By Tom Morrow
In the late 19th century, the name of Allan Pinkerton became the most feared among the bad guys and the most respected by law-abiding citizens. His detective agency grew to more than 30,000 agents becoming the largest private army in America.
Pinkerton’s agency served as the forerunner of the U.S. Secret Service, as well as being retained by corporate America, most notably the railroads. The tycoons wanted Pinkerton to stop train robberies by gangs like those of Jesse and Frank James, the Younger brothers and the Hole in the Wall gang led by Butch Cassidy.
Pinkerton was a Scotsman who was born in Glasgow, Scotland on Aug. 25, 1819. He left school at the age of 10, read voraciously and was largely self-educated. Pinkerton was a cooper (barrel-maker) by trade who emigrated to the United States in 1842.
As early as 1844, Pinkerton worked for the Chicago abolitionist leaders, and his Illinois home was a stop on the so-called “Underground Railroad,” which sheltered runaway slaves from the South.
In 1849, Pinkerton was appointed the first police detective in Chicago. In 1850, he partnered with Chicago attorney Edward Rucker in forming the Northwestern Police Agency, which later became Pinkerton & Co, and finally Pinkerton National Detective Agency. The agency is still in existence today as Pinkerton Consulting and Investigations. Pinkerton’s business insignia was a wide-open eye with the caption “We never sleep.” The term “Private Eye” comes from that insignia. As the U.S. expanded in territory, rail transport increased. Pinkerton’s agency solved a series of train robberies during the 1850s, first bringing Pinkerton into contact with (the future Union general) George McClellan, then chief engineer and vice president of the Illinois Central Railroad, and Abraham Lincoln, who was that company’s attorney.
Prior to the Civil War, Pinkerton developed several investigative techniques still in use today. Among them are “shadowing” (surveillance of a suspect) and “assuming a role” (undercover work). When the Civil War began, Pinkerton served as head of the Union Intelligence Service during the first two years, foiling an assassination plot in Baltimore, Maryland while guarding Abraham Lincoln on his way to Washington, D.C.. His agents often worked undercover as Confederate soldiers and sympathizers to gather military intelligence. Pinkerton served on several undercover missions for the Union Army. Pinkerton’s Intelligence Service was the forerunner of the U.S. Secret Service.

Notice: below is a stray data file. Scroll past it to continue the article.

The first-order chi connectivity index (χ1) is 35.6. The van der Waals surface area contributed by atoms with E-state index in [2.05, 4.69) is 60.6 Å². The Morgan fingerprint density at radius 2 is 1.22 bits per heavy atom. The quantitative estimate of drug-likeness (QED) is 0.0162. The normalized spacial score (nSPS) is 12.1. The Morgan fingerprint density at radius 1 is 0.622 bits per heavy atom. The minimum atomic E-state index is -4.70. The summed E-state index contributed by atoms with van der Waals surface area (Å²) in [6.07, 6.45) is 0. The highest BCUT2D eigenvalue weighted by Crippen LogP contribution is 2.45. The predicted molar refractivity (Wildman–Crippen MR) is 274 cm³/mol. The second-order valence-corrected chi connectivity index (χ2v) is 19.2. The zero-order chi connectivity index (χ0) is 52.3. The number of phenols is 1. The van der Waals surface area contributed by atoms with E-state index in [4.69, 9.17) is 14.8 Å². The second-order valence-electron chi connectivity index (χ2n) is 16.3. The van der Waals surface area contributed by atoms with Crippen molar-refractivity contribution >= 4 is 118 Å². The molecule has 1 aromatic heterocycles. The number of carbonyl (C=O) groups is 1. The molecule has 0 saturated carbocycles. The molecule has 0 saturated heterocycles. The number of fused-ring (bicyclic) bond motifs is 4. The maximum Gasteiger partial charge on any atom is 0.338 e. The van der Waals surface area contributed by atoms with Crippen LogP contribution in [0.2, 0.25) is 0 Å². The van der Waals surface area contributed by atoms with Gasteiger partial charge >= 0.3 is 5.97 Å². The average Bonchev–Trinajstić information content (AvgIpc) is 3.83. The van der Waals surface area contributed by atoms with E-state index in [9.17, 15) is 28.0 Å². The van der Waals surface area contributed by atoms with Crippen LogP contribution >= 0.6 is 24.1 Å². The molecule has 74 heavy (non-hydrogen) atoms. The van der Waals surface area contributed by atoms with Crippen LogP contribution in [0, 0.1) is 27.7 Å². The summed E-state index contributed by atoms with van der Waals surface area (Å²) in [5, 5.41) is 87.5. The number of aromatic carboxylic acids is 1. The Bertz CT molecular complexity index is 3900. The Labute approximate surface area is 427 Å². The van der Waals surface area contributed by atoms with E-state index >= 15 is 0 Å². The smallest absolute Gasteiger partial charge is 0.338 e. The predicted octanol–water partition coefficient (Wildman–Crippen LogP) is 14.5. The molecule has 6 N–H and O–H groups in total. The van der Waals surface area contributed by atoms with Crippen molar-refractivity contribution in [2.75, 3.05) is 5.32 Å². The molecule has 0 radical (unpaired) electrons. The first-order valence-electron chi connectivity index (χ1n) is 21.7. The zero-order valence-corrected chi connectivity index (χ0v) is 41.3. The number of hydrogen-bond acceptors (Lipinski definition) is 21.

Following Pinkerton’s service with the Union Army, he continued his pursuit of train robbers. He was hired by the railroad express companies to track down the outlaw Jesse James, but after Pinkerton failed to capture him, the railroad withdrew their financial support and Pinkerton continued to track James at his own expense.
After James allegedly captured and killed one of Pinkerton’s undercover agents (who was working undercover at the farm neighboring the James family’s farm), he abandoned the chase. Some consider this failure Pinkerton’s biggest defeat. He also opposed labor unions. The agency’s reputation was somewhat tarnished for the protection of replacement workers (so-called “scabs”) and the business property of the major industrialists, including Andrew Carnegie.
Pinkerton was so famous that for decades after his death, his surname was a slang term for a “private eye.” Hardboiled crime fiction novelist Dashiell Hammett was employed by the Pinkerton agency before becoming an author, and his experiences influenced the character of Nick Charles in “The Thin Man” series.
Allan Pinkerton died in Chicago on July 1, 1884. Reportedly, Pinkerton slipped on the pavement and bit his tongue, resulting in gangrene. Contemporary reports give conflicting causes, such as that he succumbed to a stroke or to malaria. At the time of his death, he was working on a system to centralize all criminal identification records, a database now maintained by the Federal Bureau of Investigation.